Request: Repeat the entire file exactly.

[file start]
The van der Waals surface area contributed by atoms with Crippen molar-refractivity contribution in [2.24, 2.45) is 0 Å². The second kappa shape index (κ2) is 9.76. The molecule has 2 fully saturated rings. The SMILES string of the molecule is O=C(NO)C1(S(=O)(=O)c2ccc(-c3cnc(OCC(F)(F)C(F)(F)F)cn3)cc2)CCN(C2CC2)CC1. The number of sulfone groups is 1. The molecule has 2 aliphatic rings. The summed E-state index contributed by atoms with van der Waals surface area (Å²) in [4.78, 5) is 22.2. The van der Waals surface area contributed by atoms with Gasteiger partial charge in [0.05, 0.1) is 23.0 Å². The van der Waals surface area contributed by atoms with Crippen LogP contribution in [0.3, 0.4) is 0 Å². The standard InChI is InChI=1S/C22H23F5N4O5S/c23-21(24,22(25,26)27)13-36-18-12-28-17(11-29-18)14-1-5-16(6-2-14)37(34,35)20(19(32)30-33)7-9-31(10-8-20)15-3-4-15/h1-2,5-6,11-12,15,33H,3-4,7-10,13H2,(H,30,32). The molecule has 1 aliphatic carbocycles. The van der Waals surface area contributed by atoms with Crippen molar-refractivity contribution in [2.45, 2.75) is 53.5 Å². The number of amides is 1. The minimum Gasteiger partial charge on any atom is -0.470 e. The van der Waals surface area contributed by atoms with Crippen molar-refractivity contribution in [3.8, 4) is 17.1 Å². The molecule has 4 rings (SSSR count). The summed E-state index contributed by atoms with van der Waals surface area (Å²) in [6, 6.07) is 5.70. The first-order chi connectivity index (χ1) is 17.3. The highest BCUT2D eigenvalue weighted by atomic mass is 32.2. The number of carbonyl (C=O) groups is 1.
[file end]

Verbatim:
The van der Waals surface area contributed by atoms with Crippen molar-refractivity contribution in [2.24, 2.45) is 0 Å². The second kappa shape index (κ2) is 9.76. The molecule has 2 fully saturated rings. The SMILES string of the molecule is O=C(NO)C1(S(=O)(=O)c2ccc(-c3cnc(OCC(F)(F)C(F)(F)F)cn3)cc2)CCN(C2CC2)CC1. The number of sulfone groups is 1. The molecule has 2 aliphatic rings. The summed E-state index contributed by atoms with van der Waals surface area (Å²) in [4.78, 5) is 22.2. The van der Waals surface area contributed by atoms with Gasteiger partial charge in [0.05, 0.1) is 23.0 Å². The van der Waals surface area contributed by atoms with Crippen LogP contribution in [0.3, 0.4) is 0 Å². The standard InChI is InChI=1S/C22H23F5N4O5S/c23-21(24,22(25,26)27)13-36-18-12-28-17(11-29-18)14-1-5-16(6-2-14)37(34,35)20(19(32)30-33)7-9-31(10-8-20)15-3-4-15/h1-2,5-6,11-12,15,33H,3-4,7-10,13H2,(H,30,32). The molecule has 1 aliphatic carbocycles. The van der Waals surface area contributed by atoms with Crippen molar-refractivity contribution in [2.45, 2.75) is 53.5 Å². The number of amides is 1. The minimum Gasteiger partial charge on any atom is -0.470 e. The van der Waals surface area contributed by atoms with Crippen molar-refractivity contribution in [3.8, 4) is 17.1 Å². The molecule has 4 rings (SSSR count). The summed E-state index contributed by atoms with van der Waals surface area (Å²) in [6, 6.07) is 5.70. The first-order chi connectivity index (χ1) is 17.3. The highest BCUT2D eigenvalue weighted by atomic mass is 32.2. The number of carbonyl (C=O) groups is 1.